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The Tomatoes Are Sprouting, The Tomatoes Are Sprouting!

March 17, 2012

This week, temperatures reached the low 70s, and most of the tomato seeds we planted sprouted. Since last year was my first year of gardening, I don’t have a lot of information for comparison, but this is about two weeks earlier than they sprouted last year. If the weather reports are accurate, I think they will be okay. The current 10-day forecast is calling for highs in the mid-50s and 60s.

I was especially excited that the seeds that I saved from last year’s crops have sprouted. Last year we grew 7 variaties of tomatoes. At the end of the summer I collected, washed, dried, and stored seeds from 6 of them, and 5 of those varieties have sprouted. Even though I know this is how it is supposed to work, I was still amazed to see them growing.

The story with the 7th variety – the one I accidentally skipped over in my seed saving- is even more amazing. The Tiny Tim Cherry Tomatoes were one of our favorites, and, since it is a dwarf variety, it was the first to fruit. When I went out to winter sow the other seeds in late January, I discovered that there were still some fallen Tiny Tim tomatoes in the garden. I cut open two that, though flattened, still looked relatively good (they basically looked like sun-dried tomatoes) and plopped the seeds right into a winter sowing container. They sprouted, too!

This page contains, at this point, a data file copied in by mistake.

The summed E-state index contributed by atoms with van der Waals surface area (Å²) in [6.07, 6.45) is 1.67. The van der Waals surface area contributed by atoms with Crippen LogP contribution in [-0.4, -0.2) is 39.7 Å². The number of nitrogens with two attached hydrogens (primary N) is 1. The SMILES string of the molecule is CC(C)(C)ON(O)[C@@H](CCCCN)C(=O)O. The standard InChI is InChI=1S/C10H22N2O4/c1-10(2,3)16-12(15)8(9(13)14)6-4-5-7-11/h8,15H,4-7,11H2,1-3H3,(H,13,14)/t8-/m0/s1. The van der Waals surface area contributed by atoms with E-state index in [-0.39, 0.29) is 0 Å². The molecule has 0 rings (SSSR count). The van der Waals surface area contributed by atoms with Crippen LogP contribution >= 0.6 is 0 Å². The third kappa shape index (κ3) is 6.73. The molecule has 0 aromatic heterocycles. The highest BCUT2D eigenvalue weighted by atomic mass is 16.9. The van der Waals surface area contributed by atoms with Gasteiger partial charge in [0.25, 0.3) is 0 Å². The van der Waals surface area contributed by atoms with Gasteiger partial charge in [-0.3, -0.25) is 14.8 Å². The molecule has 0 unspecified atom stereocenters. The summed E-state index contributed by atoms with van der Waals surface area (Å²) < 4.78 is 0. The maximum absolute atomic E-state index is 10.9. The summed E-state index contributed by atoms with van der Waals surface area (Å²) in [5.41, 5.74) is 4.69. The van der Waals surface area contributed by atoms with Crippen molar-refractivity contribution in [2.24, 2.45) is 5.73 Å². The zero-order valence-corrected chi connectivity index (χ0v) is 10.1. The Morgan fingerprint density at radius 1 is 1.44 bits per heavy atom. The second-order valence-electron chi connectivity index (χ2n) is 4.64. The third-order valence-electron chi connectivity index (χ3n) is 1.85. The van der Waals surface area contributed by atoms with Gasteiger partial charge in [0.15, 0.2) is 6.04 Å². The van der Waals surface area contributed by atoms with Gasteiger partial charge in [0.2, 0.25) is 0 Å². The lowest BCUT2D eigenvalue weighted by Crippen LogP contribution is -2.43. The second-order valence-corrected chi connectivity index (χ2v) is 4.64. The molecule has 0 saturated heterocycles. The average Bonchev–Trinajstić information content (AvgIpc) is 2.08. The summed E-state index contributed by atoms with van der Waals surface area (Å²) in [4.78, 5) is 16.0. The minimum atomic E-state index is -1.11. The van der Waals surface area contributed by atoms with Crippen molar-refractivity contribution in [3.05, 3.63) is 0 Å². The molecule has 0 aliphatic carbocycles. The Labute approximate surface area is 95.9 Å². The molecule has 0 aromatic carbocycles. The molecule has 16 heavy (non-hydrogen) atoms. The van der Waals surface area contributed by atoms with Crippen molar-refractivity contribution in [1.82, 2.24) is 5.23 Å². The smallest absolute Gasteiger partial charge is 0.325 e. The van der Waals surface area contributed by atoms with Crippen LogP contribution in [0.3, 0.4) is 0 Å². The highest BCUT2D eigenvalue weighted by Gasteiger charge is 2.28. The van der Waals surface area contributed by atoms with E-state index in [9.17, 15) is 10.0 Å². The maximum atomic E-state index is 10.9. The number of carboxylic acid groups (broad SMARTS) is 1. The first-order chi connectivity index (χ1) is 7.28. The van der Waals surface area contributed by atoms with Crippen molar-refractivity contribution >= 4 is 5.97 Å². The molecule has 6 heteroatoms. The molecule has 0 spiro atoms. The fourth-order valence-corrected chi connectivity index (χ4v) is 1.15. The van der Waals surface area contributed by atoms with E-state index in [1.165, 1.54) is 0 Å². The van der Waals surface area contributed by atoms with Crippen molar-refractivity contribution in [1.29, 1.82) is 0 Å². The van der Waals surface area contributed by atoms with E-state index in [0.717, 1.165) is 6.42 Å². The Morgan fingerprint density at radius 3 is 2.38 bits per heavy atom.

As I didn’t know much about pollination, I was concerned that the different varieties may have cross-pollinated. I have since read, though, that most tomato varieties are inbreeding and so cross-pollination should not be a concern (Ashworth, Seed to Seed).

The new seeds we got this year are doing well, too. Of the new seeds, 6 of the 9 varieties have sprouted.

With the time change last weekend, there is still enough light to check the progress of the garden after work. I try to check every other day to see if anything new has sprouted and make sure that there is condensation in the containers (I haven’t had to water yet). I have a big excel sheet where I keep records of the dates on which the different varieties sprout so that I will have more data to use for comparison and planning in the future.

Last year I transplanted most of the seedlings from their winter sowing containers into their pots on May 1st, about one month after they had sprouted. Until its time for transplanting, I’ll just be keeping an eye out for the last few types that haven’t sprouted yet and watching them grow.

Here are some pictures of the sprouts.

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